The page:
Here is an example of returning a list from a function. Let’s convert a number of seconds to hours, minutes, and seconds. We pass the time in seconds into the subroutine, and it returns a three-element list with the hours, minutes, and remaining seconds.

#!/usr/bin/perl – w
# seconds.pl

use strict;

my ($hours, $minutes, $seconds) = secs2hms(3723);
print "3723 seconds is $hours hours, $minutes minutes and $seconds seconds"; print "n";

sub secs2hms {
my ($h,$m);
my $seconds = shift; # defaults to shifting @_
$h = int($seconds/(60*60));
$seconds %= 60*60;
$m = int($seconds/60);
$seconds %= 60;
($h,$m,$seconds);
}

This tells us that

$ perl seconds.pl
3723 seconds is 1 hours, 2 minutes and 3 seconds
$

This program illustrates that just like a built-in function, when we’re expecting a subroutine to return a list, we can use an array or list of variables to collect the return values:

my ($hours, $minutes, $seconds) = secs2hms(3723);

When secs2hms() returns, this will be equivalent to

my ($hours, $minutes, $seconds) = (1,2,3);

And now let’s look at how the subroutine works. We start in the usual way: sub , the name, and a block.

sub secs2hms {

We have two variables to represent hours and minutes, and we read the parameters in from @_ –if you don’t tell shift() which array to take data from, it’ll read from @_ if you’re in a subroutine or @ARGV if you’re not. Therefore, the first argument to secs2hms() , 3723, is shifted into $seconds :

my ($h,$m);
my $seconds = shift;

Then the actual conversion: there are 3600 (60*60) seconds in an hour, and so the number of hours is the number of seconds divided by 3600. However, that’ll give us a floating point number—if we divided 3660 by 3600, we’d get 1.0341666. We’d rather have “one and a bit,” so we use int() to get the integer value, the “1” part of the division, and use the modulus oper ator to get the remainder; having dealt with the first 3600 seconds, we want to carry on looking at the next 123.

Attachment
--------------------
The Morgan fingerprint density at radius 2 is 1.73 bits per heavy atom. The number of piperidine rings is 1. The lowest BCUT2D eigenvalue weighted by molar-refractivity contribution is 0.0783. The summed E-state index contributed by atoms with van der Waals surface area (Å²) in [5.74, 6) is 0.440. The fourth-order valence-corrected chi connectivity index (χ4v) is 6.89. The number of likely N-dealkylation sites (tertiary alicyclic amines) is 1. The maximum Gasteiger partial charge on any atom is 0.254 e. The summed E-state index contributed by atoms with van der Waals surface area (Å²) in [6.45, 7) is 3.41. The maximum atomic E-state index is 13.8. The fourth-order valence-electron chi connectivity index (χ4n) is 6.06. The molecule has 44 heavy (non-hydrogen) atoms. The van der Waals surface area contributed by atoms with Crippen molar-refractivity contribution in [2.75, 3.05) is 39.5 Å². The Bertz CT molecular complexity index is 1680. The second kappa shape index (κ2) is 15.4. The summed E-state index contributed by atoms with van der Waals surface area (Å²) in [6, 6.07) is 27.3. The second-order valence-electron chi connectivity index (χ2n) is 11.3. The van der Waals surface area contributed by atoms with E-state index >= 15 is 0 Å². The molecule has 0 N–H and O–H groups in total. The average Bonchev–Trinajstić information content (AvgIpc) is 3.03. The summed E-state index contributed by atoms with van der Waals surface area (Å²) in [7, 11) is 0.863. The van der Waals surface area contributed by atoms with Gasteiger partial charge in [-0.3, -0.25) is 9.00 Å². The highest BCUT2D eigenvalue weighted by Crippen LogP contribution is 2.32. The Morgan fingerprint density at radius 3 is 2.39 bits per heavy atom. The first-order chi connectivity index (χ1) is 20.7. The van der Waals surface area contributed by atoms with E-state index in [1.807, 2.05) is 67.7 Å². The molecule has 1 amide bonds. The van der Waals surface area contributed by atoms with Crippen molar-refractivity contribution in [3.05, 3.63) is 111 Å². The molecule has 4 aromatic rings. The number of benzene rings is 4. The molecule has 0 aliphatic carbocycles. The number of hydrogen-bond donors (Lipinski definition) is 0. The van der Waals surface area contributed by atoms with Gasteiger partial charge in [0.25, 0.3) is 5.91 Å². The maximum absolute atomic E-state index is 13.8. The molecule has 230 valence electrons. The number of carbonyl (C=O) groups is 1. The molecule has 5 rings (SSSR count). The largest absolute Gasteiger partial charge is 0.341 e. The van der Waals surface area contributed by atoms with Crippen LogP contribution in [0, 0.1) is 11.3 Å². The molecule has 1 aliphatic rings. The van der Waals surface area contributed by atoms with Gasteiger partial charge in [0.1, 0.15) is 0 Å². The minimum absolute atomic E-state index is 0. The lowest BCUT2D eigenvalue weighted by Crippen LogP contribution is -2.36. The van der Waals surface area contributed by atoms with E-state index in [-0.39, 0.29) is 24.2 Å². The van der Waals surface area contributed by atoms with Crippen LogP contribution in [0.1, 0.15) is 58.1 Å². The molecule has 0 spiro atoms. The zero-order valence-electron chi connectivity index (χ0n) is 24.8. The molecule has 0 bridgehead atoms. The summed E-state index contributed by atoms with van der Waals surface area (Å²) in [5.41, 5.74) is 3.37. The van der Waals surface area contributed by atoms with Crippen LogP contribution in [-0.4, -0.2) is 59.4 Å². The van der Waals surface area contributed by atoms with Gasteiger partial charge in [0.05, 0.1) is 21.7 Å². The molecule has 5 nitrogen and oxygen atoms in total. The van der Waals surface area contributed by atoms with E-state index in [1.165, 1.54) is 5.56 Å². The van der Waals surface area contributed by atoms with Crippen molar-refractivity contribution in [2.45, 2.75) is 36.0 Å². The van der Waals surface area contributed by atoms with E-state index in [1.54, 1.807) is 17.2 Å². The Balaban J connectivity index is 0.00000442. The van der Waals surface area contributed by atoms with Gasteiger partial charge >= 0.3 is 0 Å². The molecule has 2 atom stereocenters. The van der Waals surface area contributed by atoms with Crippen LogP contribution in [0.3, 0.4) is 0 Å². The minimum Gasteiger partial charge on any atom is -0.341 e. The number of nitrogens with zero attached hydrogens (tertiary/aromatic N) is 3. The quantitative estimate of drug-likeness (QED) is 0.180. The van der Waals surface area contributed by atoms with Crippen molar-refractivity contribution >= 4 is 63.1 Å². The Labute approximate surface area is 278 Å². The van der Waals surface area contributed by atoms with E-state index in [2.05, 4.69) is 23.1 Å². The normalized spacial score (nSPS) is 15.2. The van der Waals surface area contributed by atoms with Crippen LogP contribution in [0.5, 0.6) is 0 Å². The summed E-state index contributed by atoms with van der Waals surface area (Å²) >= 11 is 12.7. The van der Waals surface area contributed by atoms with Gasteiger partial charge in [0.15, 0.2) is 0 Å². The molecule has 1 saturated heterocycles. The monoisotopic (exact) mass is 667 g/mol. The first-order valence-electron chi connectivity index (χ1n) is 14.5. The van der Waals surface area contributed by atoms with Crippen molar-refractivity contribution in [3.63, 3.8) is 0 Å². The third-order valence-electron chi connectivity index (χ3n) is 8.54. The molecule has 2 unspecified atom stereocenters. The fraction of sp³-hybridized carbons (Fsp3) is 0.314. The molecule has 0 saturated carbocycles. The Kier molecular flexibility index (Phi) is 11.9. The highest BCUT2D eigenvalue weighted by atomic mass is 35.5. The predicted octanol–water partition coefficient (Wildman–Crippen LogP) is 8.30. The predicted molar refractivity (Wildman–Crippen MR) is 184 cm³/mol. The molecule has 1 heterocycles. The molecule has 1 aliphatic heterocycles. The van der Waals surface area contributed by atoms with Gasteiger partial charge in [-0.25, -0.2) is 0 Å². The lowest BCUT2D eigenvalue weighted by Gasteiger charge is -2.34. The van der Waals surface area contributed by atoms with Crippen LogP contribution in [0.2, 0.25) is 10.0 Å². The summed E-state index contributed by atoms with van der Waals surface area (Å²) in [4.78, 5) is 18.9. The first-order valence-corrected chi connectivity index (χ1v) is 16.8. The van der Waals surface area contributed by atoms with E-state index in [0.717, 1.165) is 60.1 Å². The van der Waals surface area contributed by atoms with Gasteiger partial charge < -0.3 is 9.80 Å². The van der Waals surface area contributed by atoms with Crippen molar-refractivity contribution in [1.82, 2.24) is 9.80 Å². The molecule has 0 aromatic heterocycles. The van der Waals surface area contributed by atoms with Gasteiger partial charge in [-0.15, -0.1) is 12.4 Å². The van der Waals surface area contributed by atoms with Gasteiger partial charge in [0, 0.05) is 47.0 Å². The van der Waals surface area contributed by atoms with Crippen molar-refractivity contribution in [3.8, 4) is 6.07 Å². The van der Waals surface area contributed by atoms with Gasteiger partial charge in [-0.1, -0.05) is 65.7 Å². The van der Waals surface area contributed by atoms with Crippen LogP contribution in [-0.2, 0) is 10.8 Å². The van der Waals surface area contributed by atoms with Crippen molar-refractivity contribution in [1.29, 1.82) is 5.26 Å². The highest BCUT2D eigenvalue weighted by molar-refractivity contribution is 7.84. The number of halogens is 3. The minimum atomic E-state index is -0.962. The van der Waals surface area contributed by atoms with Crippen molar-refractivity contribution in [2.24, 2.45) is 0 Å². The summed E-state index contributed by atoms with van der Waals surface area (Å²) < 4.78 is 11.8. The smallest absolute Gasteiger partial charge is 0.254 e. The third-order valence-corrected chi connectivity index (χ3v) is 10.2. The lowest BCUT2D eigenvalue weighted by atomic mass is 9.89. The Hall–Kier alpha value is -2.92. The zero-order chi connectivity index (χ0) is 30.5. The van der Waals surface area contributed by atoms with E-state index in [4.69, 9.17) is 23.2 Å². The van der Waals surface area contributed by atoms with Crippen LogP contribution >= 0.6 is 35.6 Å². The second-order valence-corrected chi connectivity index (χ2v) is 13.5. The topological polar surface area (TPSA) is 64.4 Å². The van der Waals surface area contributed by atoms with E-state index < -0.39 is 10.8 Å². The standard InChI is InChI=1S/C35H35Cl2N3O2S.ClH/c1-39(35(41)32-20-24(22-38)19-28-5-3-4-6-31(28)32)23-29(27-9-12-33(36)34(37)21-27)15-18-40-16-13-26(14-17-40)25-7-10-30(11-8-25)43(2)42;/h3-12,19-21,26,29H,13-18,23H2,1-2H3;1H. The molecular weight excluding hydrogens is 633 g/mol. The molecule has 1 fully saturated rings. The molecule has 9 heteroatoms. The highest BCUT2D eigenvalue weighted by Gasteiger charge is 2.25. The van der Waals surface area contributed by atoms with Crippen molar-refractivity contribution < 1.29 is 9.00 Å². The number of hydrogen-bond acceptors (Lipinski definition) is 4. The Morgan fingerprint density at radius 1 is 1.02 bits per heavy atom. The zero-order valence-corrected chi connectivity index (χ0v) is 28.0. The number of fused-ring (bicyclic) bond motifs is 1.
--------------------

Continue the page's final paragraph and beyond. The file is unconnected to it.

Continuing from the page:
$h = int($seconds/(60*60));
$seconds %= 60*60;

The second statement sets $seconds to $seconds % (60*60) —if it was 3723 before, it’ll be 123 now.

The same goes for minutes: we divide to get “two and a bit,” and getting the remainder tells us that there are 3 seconds outstanding. Hence, our values are 1 hour, 2 minutes, and 3 seconds.

$m = int($seconds/60);
$seconds %= 60;

We return this just by leaving a list of the values as the last thing in the subroutine.

($h,$m,$seconds);

The return Statement

The explicit method of returning something from a subroutine is to say return(…) . The first return statement we come across will immediately return to the caller. For example:

sub secs2hms {
my ($h,$m);
my $seconds = shift;
$h = int($seconds/(60*60));
$seconds %= 60*60;
$m = int($seconds/60);
$seconds %= 60;
 
return ($h,$m,$seconds);
print "This statement is never reached.";

}

This also means we can have more than one return statement, and it’s often useful to do so.

Please check back for the next part of this series.